Experts argue that governments will need to broadly reconsider farming subsidies to cultivate sustainable practices. In a UN report, research showed that nearly 90% of the $540 billion spent in global agricultural subsidies contributes to the climate crisis. Removing these policies, however, has the potential to catapult production prices into the stratosphere, which will directly affect consumers. 

Securing sustainable farming practices to feed the ​​projected population of over 9.6 billion people by 2050 will require more than land use change. During the COP26 conference, President Joe Biden partnered with the UAE to commit $4 billion for agricultural innovation aimed at reducing emissions. Similarly, an alliance between farmers and policy bodies called Regen10 committed to ensuring that approximately $60 billion is dispersed annually to assist in transitioning farmers to sustainable farming practices.

Governments like the UK are even outlining ambitious net zero strategies that champion rapidly decarbonizing its agriculture practices that contribute to 17% of the country’s total emissions. As part of it’s strategy, the nation is advocating that food and beverage manufacturers work toward energy efficiency, decarbonising the heat processes, sourcing 100% renewable electricity, and switching to sustainable refrigerants.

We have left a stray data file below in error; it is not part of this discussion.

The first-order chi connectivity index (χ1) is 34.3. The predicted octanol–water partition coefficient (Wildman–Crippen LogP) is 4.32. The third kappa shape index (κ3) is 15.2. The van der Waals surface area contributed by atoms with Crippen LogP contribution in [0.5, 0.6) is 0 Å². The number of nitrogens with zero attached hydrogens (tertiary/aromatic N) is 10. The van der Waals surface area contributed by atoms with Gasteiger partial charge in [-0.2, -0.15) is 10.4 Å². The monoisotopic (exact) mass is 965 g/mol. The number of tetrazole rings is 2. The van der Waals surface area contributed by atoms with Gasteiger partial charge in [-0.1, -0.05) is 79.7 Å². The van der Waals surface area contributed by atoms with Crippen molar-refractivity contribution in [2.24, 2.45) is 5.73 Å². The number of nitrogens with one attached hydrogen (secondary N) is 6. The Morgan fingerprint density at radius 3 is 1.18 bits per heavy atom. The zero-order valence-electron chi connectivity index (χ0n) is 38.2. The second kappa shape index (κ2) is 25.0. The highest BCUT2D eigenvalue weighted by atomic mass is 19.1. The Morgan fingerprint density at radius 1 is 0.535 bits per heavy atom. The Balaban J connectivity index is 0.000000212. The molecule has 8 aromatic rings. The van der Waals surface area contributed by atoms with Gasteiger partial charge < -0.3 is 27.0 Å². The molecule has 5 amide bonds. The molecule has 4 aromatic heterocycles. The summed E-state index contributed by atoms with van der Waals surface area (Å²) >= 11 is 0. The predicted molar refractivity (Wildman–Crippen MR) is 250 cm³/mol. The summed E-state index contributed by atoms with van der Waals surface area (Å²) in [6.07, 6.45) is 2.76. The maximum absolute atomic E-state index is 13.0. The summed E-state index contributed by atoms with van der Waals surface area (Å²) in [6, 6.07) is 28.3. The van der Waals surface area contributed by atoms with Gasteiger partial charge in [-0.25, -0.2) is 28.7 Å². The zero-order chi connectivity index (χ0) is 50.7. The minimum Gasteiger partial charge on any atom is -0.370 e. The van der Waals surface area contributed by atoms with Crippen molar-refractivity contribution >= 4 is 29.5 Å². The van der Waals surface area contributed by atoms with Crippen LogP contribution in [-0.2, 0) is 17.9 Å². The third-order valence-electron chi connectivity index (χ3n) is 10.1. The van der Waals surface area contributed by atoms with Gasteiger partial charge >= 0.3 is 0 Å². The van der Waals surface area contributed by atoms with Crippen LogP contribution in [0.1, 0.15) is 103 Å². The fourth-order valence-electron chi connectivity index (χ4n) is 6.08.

Although admirabile in the face of an impending climate crisis, all of these solutions will require additional investment on the part of manufacturers that will affect company bottom lines and, likely, the base price that consumers and procurement teams pay for basic commodities.

Feed Me More Green

Governments are not the only ones looking to cattle husbandry as a category in which additional investment has the potential to offset emissions. Already, the world’s largest meat packer has taken up the issue and has worked independently to curtail methane emissions in its own supply chain. JBS recently announced it is partnering with the Netherlands’ nutrition company Royal DSM to incorporate the feed additive Bovaer which it says can cut up to 90% of the methane emissions from its cows, the Brazilian company said, citing a recent study conducted in Australia.

However, animal feed prices have been on the rise in recent months, and these higher costs combined with lower cattle supplies have contributed to the upward movement of EU beef prices, Mintec data found. Introducing a more specialized feeding program has the potential to inflate those prices further.